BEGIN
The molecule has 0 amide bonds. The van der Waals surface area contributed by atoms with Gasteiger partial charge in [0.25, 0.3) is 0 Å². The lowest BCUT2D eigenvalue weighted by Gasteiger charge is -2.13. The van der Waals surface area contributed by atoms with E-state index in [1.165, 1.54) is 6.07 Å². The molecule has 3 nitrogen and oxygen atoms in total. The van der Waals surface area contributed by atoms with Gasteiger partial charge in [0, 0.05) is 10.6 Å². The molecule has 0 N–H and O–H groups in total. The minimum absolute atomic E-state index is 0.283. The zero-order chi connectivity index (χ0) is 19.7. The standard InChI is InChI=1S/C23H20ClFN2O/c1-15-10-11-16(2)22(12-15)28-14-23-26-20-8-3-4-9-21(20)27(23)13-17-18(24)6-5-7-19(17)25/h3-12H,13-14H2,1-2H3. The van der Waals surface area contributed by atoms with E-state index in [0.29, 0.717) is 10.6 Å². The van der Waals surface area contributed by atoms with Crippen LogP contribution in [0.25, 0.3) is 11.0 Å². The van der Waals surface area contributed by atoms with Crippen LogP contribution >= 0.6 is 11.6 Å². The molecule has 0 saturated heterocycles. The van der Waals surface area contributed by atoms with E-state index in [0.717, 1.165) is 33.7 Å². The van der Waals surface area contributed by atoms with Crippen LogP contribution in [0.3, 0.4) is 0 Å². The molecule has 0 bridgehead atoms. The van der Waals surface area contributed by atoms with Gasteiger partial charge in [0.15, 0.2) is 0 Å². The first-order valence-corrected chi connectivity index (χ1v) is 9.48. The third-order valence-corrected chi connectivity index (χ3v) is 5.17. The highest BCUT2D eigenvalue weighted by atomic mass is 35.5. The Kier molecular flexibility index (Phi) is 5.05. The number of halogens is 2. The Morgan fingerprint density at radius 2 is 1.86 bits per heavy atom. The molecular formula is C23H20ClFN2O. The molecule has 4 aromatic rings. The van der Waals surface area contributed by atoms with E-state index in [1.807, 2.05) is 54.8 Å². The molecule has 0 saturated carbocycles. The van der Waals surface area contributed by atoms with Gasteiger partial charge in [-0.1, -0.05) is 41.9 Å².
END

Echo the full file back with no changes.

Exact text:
The molecule has 0 amide bonds. The van der Waals surface area contributed by atoms with Gasteiger partial charge in [0.25, 0.3) is 0 Å². The lowest BCUT2D eigenvalue weighted by Gasteiger charge is -2.13. The van der Waals surface area contributed by atoms with E-state index in [1.165, 1.54) is 6.07 Å². The molecule has 3 nitrogen and oxygen atoms in total. The van der Waals surface area contributed by atoms with Gasteiger partial charge in [0, 0.05) is 10.6 Å². The molecule has 0 N–H and O–H groups in total. The minimum absolute atomic E-state index is 0.283. The zero-order chi connectivity index (χ0) is 19.7. The standard InChI is InChI=1S/C23H20ClFN2O/c1-15-10-11-16(2)22(12-15)28-14-23-26-20-8-3-4-9-21(20)27(23)13-17-18(24)6-5-7-19(17)25/h3-12H,13-14H2,1-2H3. The van der Waals surface area contributed by atoms with E-state index in [0.29, 0.717) is 10.6 Å². The van der Waals surface area contributed by atoms with Crippen LogP contribution in [0.25, 0.3) is 11.0 Å². The van der Waals surface area contributed by atoms with Crippen LogP contribution >= 0.6 is 11.6 Å². The molecule has 0 saturated heterocycles. The van der Waals surface area contributed by atoms with E-state index in [0.717, 1.165) is 33.7 Å². The van der Waals surface area contributed by atoms with Crippen LogP contribution in [0.3, 0.4) is 0 Å². The molecule has 0 bridgehead atoms. The van der Waals surface area contributed by atoms with Gasteiger partial charge in [0.15, 0.2) is 0 Å². The first-order valence-corrected chi connectivity index (χ1v) is 9.48. The third-order valence-corrected chi connectivity index (χ3v) is 5.17. The highest BCUT2D eigenvalue weighted by atomic mass is 35.5. The Kier molecular flexibility index (Phi) is 5.05. The number of halogens is 2. The Morgan fingerprint density at radius 2 is 1.86 bits per heavy atom. The molecular formula is C23H20ClFN2O. The molecule has 4 aromatic rings. The van der Waals surface area contributed by atoms with E-state index in [1.807, 2.05) is 54.8 Å². The molecule has 0 saturated carbocycles. The van der Waals surface area contributed by atoms with Gasteiger partial charge in [-0.1, -0.05) is 41.9 Å².